We have a large brokerage firm, one of the largest in the world, with 20,0000 seats, and a typical user there had an average of 13 passwords. That was a real mess to manage when you have all those IDs around. By deploying our system, when a user comes in, in the morning, they put down their finger down [on the biometric sensor, to login to the network]. Then when they go to any application, they put their finger down [to login].
What’s the accuracy of fingerprint recognition?
We set our system at a one in 100,000 chance of a false accept, and we’ve tested it to that, and it’s set to be the default. [Then] there’s a 1.2 percent chance of false rejects, which means if you’re a legitimate user, you might have to put your finger down a second time.
We find in a typical enterprise, that’s a pretty high bar. It’s not like a password cracker where you can cycle through all passwords. This one, because of the end-to-end security with the server, you’d really need to have 100,000 fingerprints before it could be broken into, and that’s not something the average person in the cubicle next door can do.
What kind of fingerprint information does your system store?
In any of our technology, we never store the fingerprint image, we only store the minutia points, or the features of the fingerprint, in a 300-byte file, which is unlike government applications for forensics, or law enforcement, or border control. In those cases they actually are taking an image, and they’ll archive that.
Why even store a whole image, if minutia points can validate someone?
Indeed, there are tradeoffs. We would love to store the image, I suppose, if we had infinite space, if there weren’t privacy concerns about storing the image, or costs associated with that, but right now our systems just don’t do that. There certainly would be benefits to doing that, but there are risks [as well]. I don’t think people would feel quite as comfortable coming in and knowing their employer could store their fingerprint.
Do any of your customers use additional authentication, beyond biometrics?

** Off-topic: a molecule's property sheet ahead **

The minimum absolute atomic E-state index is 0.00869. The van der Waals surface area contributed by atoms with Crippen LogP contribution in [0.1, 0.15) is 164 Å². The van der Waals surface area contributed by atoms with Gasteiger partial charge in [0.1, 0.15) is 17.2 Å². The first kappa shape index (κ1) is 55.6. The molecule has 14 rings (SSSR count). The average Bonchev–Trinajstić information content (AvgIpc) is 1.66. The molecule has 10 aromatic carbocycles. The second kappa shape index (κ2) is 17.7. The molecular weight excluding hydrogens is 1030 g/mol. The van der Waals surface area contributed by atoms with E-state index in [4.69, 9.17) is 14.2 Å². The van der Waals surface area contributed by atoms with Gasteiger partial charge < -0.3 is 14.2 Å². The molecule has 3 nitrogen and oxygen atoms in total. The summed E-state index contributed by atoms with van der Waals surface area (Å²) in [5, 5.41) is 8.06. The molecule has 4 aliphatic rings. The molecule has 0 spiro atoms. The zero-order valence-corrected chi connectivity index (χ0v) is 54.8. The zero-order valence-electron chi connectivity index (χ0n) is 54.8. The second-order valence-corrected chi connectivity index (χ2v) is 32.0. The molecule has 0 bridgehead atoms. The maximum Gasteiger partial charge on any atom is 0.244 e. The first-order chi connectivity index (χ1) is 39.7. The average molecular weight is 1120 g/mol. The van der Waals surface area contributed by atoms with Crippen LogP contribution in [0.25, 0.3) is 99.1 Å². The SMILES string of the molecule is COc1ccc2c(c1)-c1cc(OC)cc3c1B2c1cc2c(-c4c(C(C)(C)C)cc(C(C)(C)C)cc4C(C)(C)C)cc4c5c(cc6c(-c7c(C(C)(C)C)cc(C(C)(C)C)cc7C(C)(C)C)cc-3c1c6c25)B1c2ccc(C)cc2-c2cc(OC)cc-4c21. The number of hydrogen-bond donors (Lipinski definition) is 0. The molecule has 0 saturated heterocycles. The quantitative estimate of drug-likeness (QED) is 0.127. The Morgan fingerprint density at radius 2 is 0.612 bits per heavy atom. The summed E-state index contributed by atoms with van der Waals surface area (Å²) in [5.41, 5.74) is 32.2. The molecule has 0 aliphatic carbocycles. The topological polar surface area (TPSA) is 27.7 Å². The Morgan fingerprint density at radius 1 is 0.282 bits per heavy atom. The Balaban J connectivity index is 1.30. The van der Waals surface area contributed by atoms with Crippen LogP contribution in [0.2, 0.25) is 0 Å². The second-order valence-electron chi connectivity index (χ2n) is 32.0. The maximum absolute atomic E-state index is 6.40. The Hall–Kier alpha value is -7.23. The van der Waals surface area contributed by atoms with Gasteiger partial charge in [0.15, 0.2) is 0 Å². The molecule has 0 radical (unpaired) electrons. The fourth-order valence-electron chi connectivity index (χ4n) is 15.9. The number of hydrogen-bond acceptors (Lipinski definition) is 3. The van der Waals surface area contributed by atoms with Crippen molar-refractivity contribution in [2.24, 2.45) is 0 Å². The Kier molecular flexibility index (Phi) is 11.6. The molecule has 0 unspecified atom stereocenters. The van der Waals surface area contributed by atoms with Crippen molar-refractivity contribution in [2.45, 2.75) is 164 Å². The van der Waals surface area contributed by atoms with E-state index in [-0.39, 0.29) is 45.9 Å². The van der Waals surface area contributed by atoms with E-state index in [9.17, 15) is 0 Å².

Yes, we actually have some pretty big deployments [doing that], but that’s mostly on the government side. … We have a deployment in the Pentagon of about 6,000 seats in the office of the Secretary of Defense, where they had deployed smartcards, and they had started to use them for login to their PCs and signing e-mails, and things like that. But what happened was people were forgetting their PIN, and it sounds like a minor thing, but the PIN is stored on the card, and it’s harder for an administrator to deal with that. Actually, Pentagon regulations required that [a user] go to an office of provisioning. In the Pentagon, that could be a mile away.
So now … the user will use a fingerprint to log into the smartcard, and the smartcard would login to Windows. So you get two-factor [authentication]: something you have, and something you are. We don’t see that that is a very prevalent sort of application in typical corporate America, but for very high-security requirements that would be found in the Secretary of Defense’s office, we do see that.
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Mathew Schwartz is a Contributing Editor for Enterprise Systems and is its Security Strategies column, as well as being a long-time contributor to the company's print publications. Mr. Schwartz is also a security and technology freelance writer.